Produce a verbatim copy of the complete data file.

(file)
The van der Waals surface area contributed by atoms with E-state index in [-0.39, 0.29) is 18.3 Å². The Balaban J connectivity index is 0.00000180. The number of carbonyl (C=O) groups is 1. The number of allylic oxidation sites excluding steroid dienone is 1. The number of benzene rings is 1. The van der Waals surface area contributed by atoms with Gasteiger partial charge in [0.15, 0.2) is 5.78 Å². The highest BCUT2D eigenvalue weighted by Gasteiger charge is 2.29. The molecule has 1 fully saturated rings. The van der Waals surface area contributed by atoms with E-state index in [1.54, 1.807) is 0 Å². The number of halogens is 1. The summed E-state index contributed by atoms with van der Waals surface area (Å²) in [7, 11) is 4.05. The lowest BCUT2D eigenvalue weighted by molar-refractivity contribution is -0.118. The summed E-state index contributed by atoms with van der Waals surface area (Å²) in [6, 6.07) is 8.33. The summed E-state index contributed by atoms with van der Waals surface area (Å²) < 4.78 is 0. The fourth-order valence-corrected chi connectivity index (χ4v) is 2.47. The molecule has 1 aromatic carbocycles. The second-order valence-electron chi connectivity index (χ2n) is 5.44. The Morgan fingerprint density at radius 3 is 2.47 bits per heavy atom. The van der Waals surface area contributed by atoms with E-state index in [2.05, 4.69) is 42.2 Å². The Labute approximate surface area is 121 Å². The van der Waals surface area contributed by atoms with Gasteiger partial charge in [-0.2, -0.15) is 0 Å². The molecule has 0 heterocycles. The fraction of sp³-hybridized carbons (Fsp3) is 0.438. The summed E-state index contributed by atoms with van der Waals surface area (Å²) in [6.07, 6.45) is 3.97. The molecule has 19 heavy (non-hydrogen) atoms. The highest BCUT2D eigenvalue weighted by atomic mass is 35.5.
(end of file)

The van der Waals surface area contributed by atoms with E-state index in [-0.39, 0.29) is 18.3 Å². The Balaban J connectivity index is 0.00000180. The number of carbonyl (C=O) groups is 1. The number of allylic oxidation sites excluding steroid dienone is 1. The number of benzene rings is 1. The van der Waals surface area contributed by atoms with Gasteiger partial charge in [0.15, 0.2) is 5.78 Å². The highest BCUT2D eigenvalue weighted by Gasteiger charge is 2.29. The molecule has 1 fully saturated rings. The van der Waals surface area contributed by atoms with E-state index in [1.54, 1.807) is 0 Å². The number of halogens is 1. The summed E-state index contributed by atoms with van der Waals surface area (Å²) in [7, 11) is 4.05. The lowest BCUT2D eigenvalue weighted by molar-refractivity contribution is -0.118. The summed E-state index contributed by atoms with van der Waals surface area (Å²) in [6, 6.07) is 8.33. The summed E-state index contributed by atoms with van der Waals surface area (Å²) < 4.78 is 0. The fourth-order valence-corrected chi connectivity index (χ4v) is 2.47. The molecule has 1 aromatic carbocycles. The second-order valence-electron chi connectivity index (χ2n) is 5.44. The Morgan fingerprint density at radius 3 is 2.47 bits per heavy atom. The van der Waals surface area contributed by atoms with E-state index in [2.05, 4.69) is 42.2 Å². The Labute approximate surface area is 121 Å². The van der Waals surface area contributed by atoms with Gasteiger partial charge in [-0.2, -0.15) is 0 Å². The molecule has 0 heterocycles. The fraction of sp³-hybridized carbons (Fsp3) is 0.438. The summed E-state index contributed by atoms with van der Waals surface area (Å²) in [6.07, 6.45) is 3.97. The molecule has 19 heavy (non-hydrogen) atoms. The highest BCUT2D eigenvalue weighted by atomic mass is 35.5.